A Humanist perspective on what we can learn about what is morality from the Bible.
Exodus 30: Incense and Perfumes
God now says that Aaron and his sons only need to make this blood sacrifice once a year. On all other days, burning and lighting of incense will be enough, so have a small altar made before the real altar where the incense can be burned. They also need a basin to wash their feet so that god doesn’t kill them when they enter the tabernacle. We are told of how much money each person must give the priests to help secure their life each year to pay for the upkeep of the tabernacle. This is ransom money to pay for their souls to keep them alive. We are then given the ingredients of a special perfumed oil that they shall only make once. It is a holy ointment that is only to be used to anoint Aaron and his sons so that they can minister him as priests. They are also to make a perfume and we are given a recipe for that. That perfume is only for God’s use in the tabernacle. With both the anointing oil and perfume we are warned that if anyone makes it for themselves they will be cut off from the people.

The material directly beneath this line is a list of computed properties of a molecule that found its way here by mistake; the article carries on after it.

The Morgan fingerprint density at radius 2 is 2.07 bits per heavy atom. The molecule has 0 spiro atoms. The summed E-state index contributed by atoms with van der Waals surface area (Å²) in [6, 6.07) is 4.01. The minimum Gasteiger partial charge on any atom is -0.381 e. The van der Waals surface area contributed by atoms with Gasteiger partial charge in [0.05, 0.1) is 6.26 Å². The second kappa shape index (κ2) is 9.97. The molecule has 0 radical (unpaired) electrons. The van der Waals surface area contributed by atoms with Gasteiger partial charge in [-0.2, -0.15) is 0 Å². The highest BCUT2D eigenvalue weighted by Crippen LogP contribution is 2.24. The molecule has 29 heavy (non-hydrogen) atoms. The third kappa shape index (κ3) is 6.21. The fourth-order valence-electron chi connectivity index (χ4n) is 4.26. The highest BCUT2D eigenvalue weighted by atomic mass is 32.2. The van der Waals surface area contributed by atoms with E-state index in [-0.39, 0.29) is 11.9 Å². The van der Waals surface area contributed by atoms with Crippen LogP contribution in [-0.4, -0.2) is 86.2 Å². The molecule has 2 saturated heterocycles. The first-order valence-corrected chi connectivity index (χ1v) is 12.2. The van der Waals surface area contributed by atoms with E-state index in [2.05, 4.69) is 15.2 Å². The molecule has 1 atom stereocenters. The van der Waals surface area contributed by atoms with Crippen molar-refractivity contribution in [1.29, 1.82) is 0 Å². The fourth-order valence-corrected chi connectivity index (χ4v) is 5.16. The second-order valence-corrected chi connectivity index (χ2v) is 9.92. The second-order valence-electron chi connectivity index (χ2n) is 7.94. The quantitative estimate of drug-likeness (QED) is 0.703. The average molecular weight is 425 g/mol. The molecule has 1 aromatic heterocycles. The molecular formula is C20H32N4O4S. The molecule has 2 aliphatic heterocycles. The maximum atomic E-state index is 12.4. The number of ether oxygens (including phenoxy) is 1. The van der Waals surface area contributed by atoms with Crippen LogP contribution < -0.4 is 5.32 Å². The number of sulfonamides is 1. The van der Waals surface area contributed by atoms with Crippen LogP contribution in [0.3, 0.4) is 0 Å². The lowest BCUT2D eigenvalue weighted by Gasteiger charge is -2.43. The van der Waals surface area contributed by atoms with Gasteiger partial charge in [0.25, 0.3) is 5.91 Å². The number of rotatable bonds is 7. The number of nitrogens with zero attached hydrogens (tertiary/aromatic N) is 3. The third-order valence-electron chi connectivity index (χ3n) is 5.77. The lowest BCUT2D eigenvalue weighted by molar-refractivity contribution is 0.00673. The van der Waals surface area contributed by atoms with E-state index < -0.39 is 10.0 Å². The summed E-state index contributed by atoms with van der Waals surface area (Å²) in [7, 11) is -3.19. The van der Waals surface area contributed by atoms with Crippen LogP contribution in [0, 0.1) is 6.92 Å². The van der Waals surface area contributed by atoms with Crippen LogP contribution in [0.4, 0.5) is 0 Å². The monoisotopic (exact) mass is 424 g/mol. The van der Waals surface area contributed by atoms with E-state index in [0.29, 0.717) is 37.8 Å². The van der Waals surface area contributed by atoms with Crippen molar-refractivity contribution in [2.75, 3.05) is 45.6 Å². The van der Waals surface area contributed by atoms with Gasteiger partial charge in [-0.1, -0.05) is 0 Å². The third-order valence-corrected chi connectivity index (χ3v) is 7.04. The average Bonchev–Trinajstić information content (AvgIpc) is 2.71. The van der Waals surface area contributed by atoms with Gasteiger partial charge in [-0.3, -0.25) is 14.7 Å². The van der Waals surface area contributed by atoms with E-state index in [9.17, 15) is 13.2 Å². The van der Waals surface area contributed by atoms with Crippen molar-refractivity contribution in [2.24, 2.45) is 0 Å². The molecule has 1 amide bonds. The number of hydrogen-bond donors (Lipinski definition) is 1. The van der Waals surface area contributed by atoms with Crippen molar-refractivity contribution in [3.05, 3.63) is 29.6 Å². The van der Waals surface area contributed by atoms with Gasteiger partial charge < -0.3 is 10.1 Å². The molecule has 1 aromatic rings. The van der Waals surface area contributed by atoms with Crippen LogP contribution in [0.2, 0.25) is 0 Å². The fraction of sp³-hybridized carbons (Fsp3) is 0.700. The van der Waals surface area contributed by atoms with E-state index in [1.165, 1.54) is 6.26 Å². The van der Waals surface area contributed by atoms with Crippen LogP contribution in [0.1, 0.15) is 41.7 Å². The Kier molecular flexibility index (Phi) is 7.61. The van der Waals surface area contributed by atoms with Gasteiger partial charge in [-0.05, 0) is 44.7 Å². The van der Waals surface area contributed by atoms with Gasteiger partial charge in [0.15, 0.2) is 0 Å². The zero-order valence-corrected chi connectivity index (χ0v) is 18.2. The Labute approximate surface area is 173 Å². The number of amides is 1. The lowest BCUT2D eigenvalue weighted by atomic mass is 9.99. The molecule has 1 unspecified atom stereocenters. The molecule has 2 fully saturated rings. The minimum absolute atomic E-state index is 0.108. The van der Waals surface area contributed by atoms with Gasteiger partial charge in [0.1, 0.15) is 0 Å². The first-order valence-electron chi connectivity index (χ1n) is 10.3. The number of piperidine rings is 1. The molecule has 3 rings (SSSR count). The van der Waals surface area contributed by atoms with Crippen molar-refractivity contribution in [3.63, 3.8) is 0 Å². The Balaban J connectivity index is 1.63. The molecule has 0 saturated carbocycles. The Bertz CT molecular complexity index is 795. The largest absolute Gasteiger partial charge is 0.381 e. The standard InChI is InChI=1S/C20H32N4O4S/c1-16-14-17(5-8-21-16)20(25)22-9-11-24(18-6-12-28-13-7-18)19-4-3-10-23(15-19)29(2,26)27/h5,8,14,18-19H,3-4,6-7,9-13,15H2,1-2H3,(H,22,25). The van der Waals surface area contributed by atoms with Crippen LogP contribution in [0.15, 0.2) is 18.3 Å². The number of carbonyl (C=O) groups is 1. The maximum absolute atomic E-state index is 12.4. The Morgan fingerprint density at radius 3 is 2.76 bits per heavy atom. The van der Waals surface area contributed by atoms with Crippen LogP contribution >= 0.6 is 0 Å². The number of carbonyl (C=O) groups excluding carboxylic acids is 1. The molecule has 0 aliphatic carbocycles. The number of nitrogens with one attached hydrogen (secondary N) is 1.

In other words:
God doesn’t require blood sacrifice all the time. Blood sacrifices are a once a year thing. The rest of the time He wants incense, perfume and holy perfumed anointing oils.
What I would like to smell:
Someone should really mix up this oil and perfume and see what they smell like. It wouldn’t be that hard because the recipe is very specific. I would think and there would definitely be a market for it. I think it is safe to say that at this point, since God isn’t dwelling amongst us that the threat of being cut off from the people, especially for those of us not among the people isn’t a very potent threat.
That the blood sacrifices are over and we are now on to more rational sacrifices.